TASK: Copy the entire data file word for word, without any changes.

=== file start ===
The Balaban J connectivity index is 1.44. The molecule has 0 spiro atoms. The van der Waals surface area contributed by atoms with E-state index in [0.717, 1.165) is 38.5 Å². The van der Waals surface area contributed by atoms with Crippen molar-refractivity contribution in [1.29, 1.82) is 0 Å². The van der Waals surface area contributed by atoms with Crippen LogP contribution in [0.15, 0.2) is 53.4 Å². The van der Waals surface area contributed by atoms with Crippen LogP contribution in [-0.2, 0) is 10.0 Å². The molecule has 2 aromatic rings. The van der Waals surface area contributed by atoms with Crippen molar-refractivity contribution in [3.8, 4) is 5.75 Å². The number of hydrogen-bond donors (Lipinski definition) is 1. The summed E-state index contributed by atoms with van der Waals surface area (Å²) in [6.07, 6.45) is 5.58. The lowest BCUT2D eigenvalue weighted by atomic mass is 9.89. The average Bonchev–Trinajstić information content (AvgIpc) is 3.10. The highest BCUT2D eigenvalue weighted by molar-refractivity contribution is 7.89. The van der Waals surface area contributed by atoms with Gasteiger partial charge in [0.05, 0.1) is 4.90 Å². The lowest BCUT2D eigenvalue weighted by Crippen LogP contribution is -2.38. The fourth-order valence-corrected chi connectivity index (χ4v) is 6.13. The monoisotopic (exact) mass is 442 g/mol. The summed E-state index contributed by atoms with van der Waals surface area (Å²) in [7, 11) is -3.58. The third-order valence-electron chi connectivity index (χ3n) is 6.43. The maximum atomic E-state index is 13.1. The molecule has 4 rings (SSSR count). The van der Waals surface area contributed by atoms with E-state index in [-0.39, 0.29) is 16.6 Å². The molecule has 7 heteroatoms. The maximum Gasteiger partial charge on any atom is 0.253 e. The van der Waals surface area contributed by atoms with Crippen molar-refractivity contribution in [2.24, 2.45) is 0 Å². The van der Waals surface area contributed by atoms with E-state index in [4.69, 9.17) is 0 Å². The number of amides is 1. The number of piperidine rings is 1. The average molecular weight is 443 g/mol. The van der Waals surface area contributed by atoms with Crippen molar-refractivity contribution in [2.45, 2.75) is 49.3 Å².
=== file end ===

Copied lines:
The Balaban J connectivity index is 1.44. The molecule has 0 spiro atoms. The van der Waals surface area contributed by atoms with E-state index in [0.717, 1.165) is 38.5 Å². The van der Waals surface area contributed by atoms with Crippen molar-refractivity contribution in [1.29, 1.82) is 0 Å². The van der Waals surface area contributed by atoms with Crippen LogP contribution in [0.15, 0.2) is 53.4 Å². The van der Waals surface area contributed by atoms with Crippen LogP contribution in [-0.2, 0) is 10.0 Å². The molecule has 2 aromatic rings. The van der Waals surface area contributed by atoms with Crippen molar-refractivity contribution in [3.8, 4) is 5.75 Å². The number of hydrogen-bond donors (Lipinski definition) is 1. The summed E-state index contributed by atoms with van der Waals surface area (Å²) in [6.07, 6.45) is 5.58. The lowest BCUT2D eigenvalue weighted by atomic mass is 9.89. The average Bonchev–Trinajstić information content (AvgIpc) is 3.10. The highest BCUT2D eigenvalue weighted by molar-refractivity contribution is 7.89. The van der Waals surface area contributed by atoms with Gasteiger partial charge in [0.05, 0.1) is 4.90 Å². The lowest BCUT2D eigenvalue weighted by Crippen LogP contribution is -2.38. The fourth-order valence-corrected chi connectivity index (χ4v) is 6.13. The monoisotopic (exact) mass is 442 g/mol. The summed E-state index contributed by atoms with van der Waals surface area (Å²) in [7, 11) is -3.58. The third-order valence-electron chi connectivity index (χ3n) is 6.43. The maximum atomic E-state index is 13.1. The molecule has 4 rings (SSSR count). The van der Waals surface area contributed by atoms with E-state index in [-0.39, 0.29) is 16.6 Å². The molecule has 7 heteroatoms. The maximum Gasteiger partial charge on any atom is 0.253 e. The van der Waals surface area contributed by atoms with Crippen molar-refractivity contribution in [2.24, 2.45) is 0 Å². The van der Waals surface area contributed by atoms with E-state index in [4.69, 9.17) is 0 Å². The number of amides is 1. The number of piperidine rings is 1. The average molecular weight is 443 g/mol. The van der Waals surface area contributed by atoms with Crippen molar-refractivity contribution in [2.45, 2.75) is 49.3 Å².